You may think that because the kids are out of the nest, there’s no more need for life insurance. But there are several ways it could benefit you in retirement.
Most people understand the need for life insurance when a breadwinner is supporting children and perhaps a spouse, especially if their home is mortgaged. But what about the need for life insurance when your working days are over? You might jump to the conclusion that you should cancel life insurance policies. But there are several situations where life insurance can be quite useful, even in your golden years.
- Paying for surprise expenses. If you have a cash value policy, you can make a withdrawal or take out a loan against the policy to cover unexpected expenses, although it will reduce your death benefit.
- Pension replacement. Some pensions are not transferrable to a spouse or other dependent upon death, so life insurance can cover that gap.
- Estate planning tool. Your heirs can use the payout from your life insurance policy to pay estate taxes, rather than selling assets during a market downturn.
- Covering funeral costs. Insurance payouts are available quickly so family members can pay for your burial expenses.
- Protect against stock market drops. Cash value life insurance can afford you some protection when other assets fall. You could also borrow from a life insurance policy to avoid selling assets to maintain your lifestyle in a down economy.
- Smooth asset distribution to heirs. Perhaps you’re leaving the house to your firstborn, your IRA to the second child, and your third child will inherit your life insurance policy. However you split it, life insurance can help even out inherited assets.
- Cover debt. Nearly half of homeowners 65 and older are still paying down a mortgage, and many are in debt for student loans for themselves or from co-signing a loan for a grandchild. Continuing life insurance can be a good idea to cover those debts after you’re gone.
- Provide for special needs children or spouse. Covering loved ones can be a big incentive to continue paying for life insurance in retirement.
- Covering business debt. If a business you own has borrowed a large sum, the bank may require you to carry life insurance. Likewise, business partners often each carry their own policy to aid in succession planning.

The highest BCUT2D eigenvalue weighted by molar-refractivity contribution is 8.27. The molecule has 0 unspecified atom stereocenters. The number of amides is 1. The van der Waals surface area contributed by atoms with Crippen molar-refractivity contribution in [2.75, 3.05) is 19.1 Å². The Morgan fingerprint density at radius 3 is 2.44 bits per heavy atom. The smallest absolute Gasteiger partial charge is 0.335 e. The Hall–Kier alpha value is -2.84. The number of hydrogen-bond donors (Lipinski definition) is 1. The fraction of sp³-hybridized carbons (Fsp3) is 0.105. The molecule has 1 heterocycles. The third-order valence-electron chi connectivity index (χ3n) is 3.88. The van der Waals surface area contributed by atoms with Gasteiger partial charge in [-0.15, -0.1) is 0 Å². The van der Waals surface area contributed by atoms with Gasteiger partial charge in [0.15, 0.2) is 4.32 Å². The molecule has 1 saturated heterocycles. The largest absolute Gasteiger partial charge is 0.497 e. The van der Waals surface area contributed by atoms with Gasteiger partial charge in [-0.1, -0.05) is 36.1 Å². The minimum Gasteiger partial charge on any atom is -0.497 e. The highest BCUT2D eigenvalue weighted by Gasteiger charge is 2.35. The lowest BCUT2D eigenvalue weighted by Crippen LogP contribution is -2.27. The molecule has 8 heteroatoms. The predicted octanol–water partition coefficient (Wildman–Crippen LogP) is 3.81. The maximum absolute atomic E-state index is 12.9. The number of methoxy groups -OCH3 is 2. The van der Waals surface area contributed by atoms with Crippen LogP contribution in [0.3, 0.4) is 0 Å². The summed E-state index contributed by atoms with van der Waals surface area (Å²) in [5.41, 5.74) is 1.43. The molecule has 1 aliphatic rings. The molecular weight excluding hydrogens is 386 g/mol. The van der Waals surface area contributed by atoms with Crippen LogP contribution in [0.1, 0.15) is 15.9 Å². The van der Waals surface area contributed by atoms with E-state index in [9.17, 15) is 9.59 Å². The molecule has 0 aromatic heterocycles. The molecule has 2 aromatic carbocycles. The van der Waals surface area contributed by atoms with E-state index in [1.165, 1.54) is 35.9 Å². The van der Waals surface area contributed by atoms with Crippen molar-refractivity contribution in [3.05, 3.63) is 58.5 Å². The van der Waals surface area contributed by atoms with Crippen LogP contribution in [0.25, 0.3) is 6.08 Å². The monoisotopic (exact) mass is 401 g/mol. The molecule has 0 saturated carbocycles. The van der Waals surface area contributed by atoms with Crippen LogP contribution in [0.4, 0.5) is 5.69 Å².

You can see that there are a wide variety of reasons for starting or continuing life insurance in your senior years. But let’s look at some reasons for not having life insurance as an older adult.
What Other Insurance Do Retirees Need?
As long as you are evaluating your need for life insurance, let’s consider what other types of insurance you will need in retirement.
- Homeowners or renters insurance. You may be tempted not to carry homeowners insurance if your house is paid off, and who really needs renters insurance? But these can be costly mistakes from which you can’t recover. Keep your property insurance current.
- Travel insurance. If you travel a lot, you may want to buy a product that provides emergency medical services, as well as trip delay or cancellation insurance. Another way to get these benefits is by signing up for certain travel-oriented credit cards, so check if you’re already covered.
- Car insurance. Whether or not you get complete coverage for your new Tesla, or just the state-mandated minimum to take care of your beater car, don’t overlook vehicle insurance.
- Umbrella policy. If you have frequent visitors to your home, a renter under your roof, or assets someone might like to go after, an umbrella policy provides substantially increased liability coverage at an affordable price.
- High cost. Since life insurance pays upon death, it’s going to be more expensive the older you are. You may do better to invest the money you would have paid in premiums in the stock market, bonds, or another asset.
- Cash value fees. Life insurance has more than one component (insurance plus investment). Commissions and fees can be high.
- Other assets provide for you. If most of your retirement income is produced by IRAs and other retirement sources invested in stocks, bonds, mutual funds, and bank savings, and/or you own real estate, they are transferable to heirs through a will or trust.
If you already have life insurance policies in place, here are a couple of things to consider:
You can probably let your term policies expire as long as any dependents have access to other sources of plentiful income.
Cash value policies (whole life or permanent life rather than a term policy) purchased a number of years ago may have considerable value, and it grows tax deferred. You may be able to pull out some of the value tax-free for any needs. Consider letting your policy grow until a time when the money is needed. It may be possible to surrender your policy in order to convert it to a life annuity for lifetime income. Just make sure this will not trigger a tax consequence.
As you can see, answering the question of whether you need life insurance after retirement can be a complicated proposition. This is where you’ll want to bring in your financial advisor and perhaps a tax professional to help you come up with the right answer. They can help you make the best decision for your own unique situation.
Blog posting provided by Society of Certified Senior Advisors www.csa.us
Posted by Society of Certified Senior Advisors